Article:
Good question, Dennis. I think the table cited is the one here; a World Bank Air Pollution Table (scroll about half way down the page to find the link – it’s a pdf). The key column is the Total Suspended Particulates. The other 4 cities in the top 20 – according to this table – are in India, and I think Mexico City might creep in but you’ll have to check yourself on that one.

You can also see a Chinese list here. It’s from last month and the government produces one each year. Interesting to see how it does (or doesn’t ) match up.

Make sure when you check out the NYT piece to click on the interactive media link on the right and see how the pollution really is.

September 12, 2004 @ 5:27 am | Comment

Hong Kong has a secondhand pollution problem from China, that’s true…the air gets very acrid.

But the West Coast USA??? What’s the back-up evidence, plse?

September 12, 2004 @ 9:23 pm | Comment

I heard that the British found fallout from US nuclear blasts during the 1950-60 in Scotland and that Chynoble contaminated Scotish fields, they’re both in opposite directions and both contaminated Britain, so it is not impossible that Chinese pollutionis impacting on America, but I think that the pollution in the US is probably a local issue.

US factories and US automobile pumping out millions of tonnes of pollution in their own gardens, and a US government blaiming everybody but the US.

September 12, 2004 @ 10:47 pm | Comment

Pollution is a serious problem here, but we at least have tough standards and offenders can be put in jail. Any comparison of China’s levels of pollution with America’s is ludicrous. Sure, things have gotten worse under bush, but thank God we are decades away from black rivers and cities of death, as described in the article. Of course, if bush steals the election again, the timeline will certainly be accelerated.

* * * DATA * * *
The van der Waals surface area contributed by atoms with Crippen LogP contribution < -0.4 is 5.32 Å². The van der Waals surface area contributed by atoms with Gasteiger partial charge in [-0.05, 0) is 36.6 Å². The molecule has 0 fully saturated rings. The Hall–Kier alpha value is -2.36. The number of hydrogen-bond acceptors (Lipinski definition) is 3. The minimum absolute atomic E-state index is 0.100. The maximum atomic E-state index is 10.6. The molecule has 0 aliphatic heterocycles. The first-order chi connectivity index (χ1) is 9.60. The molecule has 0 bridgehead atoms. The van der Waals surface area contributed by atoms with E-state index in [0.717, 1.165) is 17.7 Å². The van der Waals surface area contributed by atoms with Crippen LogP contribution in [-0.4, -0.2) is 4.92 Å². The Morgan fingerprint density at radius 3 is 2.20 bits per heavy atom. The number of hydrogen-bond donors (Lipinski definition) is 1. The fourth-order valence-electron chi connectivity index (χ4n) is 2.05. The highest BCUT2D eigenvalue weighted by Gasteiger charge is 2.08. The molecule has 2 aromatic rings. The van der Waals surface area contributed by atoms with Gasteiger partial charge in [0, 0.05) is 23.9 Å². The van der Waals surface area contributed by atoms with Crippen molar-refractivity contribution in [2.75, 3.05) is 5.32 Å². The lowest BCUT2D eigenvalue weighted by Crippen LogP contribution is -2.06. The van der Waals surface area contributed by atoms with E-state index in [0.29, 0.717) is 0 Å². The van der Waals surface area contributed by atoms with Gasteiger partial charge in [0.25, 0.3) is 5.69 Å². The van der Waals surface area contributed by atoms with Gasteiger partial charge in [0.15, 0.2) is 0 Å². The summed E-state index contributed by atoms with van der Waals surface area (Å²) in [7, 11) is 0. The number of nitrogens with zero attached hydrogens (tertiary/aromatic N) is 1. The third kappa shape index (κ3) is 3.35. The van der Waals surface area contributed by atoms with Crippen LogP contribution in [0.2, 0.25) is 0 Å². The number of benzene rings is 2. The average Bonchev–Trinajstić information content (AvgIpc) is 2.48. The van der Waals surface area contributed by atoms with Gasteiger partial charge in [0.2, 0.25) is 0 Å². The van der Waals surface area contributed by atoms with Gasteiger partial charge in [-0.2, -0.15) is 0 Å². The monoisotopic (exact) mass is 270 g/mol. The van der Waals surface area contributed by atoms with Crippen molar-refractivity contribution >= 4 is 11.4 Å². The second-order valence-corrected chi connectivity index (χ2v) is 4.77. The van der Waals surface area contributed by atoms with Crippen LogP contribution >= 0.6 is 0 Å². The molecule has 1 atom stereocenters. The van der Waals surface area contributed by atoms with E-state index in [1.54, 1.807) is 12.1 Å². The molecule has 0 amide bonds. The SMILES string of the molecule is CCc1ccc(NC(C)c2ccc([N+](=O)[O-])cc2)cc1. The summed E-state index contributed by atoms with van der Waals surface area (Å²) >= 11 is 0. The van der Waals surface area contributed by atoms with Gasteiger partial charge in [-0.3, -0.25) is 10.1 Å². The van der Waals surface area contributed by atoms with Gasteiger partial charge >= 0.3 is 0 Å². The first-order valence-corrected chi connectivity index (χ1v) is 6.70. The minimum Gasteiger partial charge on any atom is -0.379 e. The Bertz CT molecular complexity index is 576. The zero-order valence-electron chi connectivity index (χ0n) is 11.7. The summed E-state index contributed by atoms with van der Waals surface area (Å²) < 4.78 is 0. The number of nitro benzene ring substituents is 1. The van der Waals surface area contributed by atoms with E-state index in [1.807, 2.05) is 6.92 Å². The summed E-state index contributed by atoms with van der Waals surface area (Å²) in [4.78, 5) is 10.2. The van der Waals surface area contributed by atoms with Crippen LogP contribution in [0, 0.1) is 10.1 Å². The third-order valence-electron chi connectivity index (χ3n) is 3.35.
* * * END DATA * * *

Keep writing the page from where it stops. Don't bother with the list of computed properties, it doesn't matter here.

September 12, 2004 @ 10:54 pm | Comment

Asia by blog

The posts that matter by Asian blogs… Hong Kong, Taiwan and China HK’s elections are done: full results at ESWN. Looking at the results are Pieter who sees this campaign’s dirty tricks as a sign of maturing democracy; Phil who looks at the disappoint…

September 13, 2004 @ 12:57 am | Comment

Here’s an article about Chinese dust in North America.

It doesn’t happen very often, but it does happen. And of course it’s not smog, just tiny dust particles high in the atmosphere. But it’s still a reminder that contrary to what many people seem to think, environmental issues in faraway countries can and do affect us all eventually.

September 14, 2004 @ 12:10 am | Comment


I accessed the article you suggested. It’s about a Gobi dust storm, that blew West.

It’s a weather phenom, not fall-out from China’s pollution.

When Krakatoa exploded in 19th century Indonesia, it caused red sunsets for weeks as far away as New York (if I remember correctly, but it was certainly far, far away).

It’s quite a different thing from China being a cause of America’s own environmental degradation…USA is the world’s biggest producer of greenhouse-effect gases

September 16, 2004 @ 3:29 am | Comment